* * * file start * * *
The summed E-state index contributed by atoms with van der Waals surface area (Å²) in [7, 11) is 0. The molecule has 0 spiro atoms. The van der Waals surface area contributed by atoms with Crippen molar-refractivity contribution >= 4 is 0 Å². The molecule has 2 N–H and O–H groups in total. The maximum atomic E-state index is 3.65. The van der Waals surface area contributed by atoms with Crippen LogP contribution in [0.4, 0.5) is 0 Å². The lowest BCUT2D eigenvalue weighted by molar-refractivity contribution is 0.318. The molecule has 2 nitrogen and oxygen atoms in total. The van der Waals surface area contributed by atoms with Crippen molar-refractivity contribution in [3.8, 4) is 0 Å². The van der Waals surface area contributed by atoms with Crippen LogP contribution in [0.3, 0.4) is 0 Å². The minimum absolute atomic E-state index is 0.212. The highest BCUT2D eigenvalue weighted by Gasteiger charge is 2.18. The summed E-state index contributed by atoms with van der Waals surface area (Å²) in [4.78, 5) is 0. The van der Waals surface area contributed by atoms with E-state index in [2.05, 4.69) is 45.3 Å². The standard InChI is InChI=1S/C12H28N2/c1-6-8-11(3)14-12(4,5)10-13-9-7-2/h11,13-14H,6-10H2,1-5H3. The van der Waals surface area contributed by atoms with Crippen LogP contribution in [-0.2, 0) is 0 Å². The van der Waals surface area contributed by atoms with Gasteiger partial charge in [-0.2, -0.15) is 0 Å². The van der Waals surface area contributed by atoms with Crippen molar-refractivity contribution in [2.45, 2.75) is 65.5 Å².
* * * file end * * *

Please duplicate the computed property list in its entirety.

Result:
The summed E-state index contributed by atoms with van der Waals surface area (Å²) in [7, 11) is 0. The molecule has 0 spiro atoms. The van der Waals surface area contributed by atoms with Crippen molar-refractivity contribution >= 4 is 0 Å². The molecule has 2 N–H and O–H groups in total. The maximum atomic E-state index is 3.65. The van der Waals surface area contributed by atoms with Crippen LogP contribution in [0.4, 0.5) is 0 Å². The lowest BCUT2D eigenvalue weighted by molar-refractivity contribution is 0.318. The molecule has 2 nitrogen and oxygen atoms in total. The van der Waals surface area contributed by atoms with Crippen molar-refractivity contribution in [3.8, 4) is 0 Å². The van der Waals surface area contributed by atoms with Crippen LogP contribution in [0.3, 0.4) is 0 Å². The minimum absolute atomic E-state index is 0.212. The highest BCUT2D eigenvalue weighted by Gasteiger charge is 2.18. The summed E-state index contributed by atoms with van der Waals surface area (Å²) in [4.78, 5) is 0. The van der Waals surface area contributed by atoms with E-state index in [2.05, 4.69) is 45.3 Å². The standard InChI is InChI=1S/C12H28N2/c1-6-8-11(3)14-12(4,5)10-13-9-7-2/h11,13-14H,6-10H2,1-5H3. The van der Waals surface area contributed by atoms with Crippen LogP contribution in [-0.2, 0) is 0 Å². The van der Waals surface area contributed by atoms with Gasteiger partial charge in [-0.2, -0.15) is 0 Å². The van der Waals surface area contributed by atoms with Crippen molar-refractivity contribution in [2.45, 2.75) is 65.5 Å².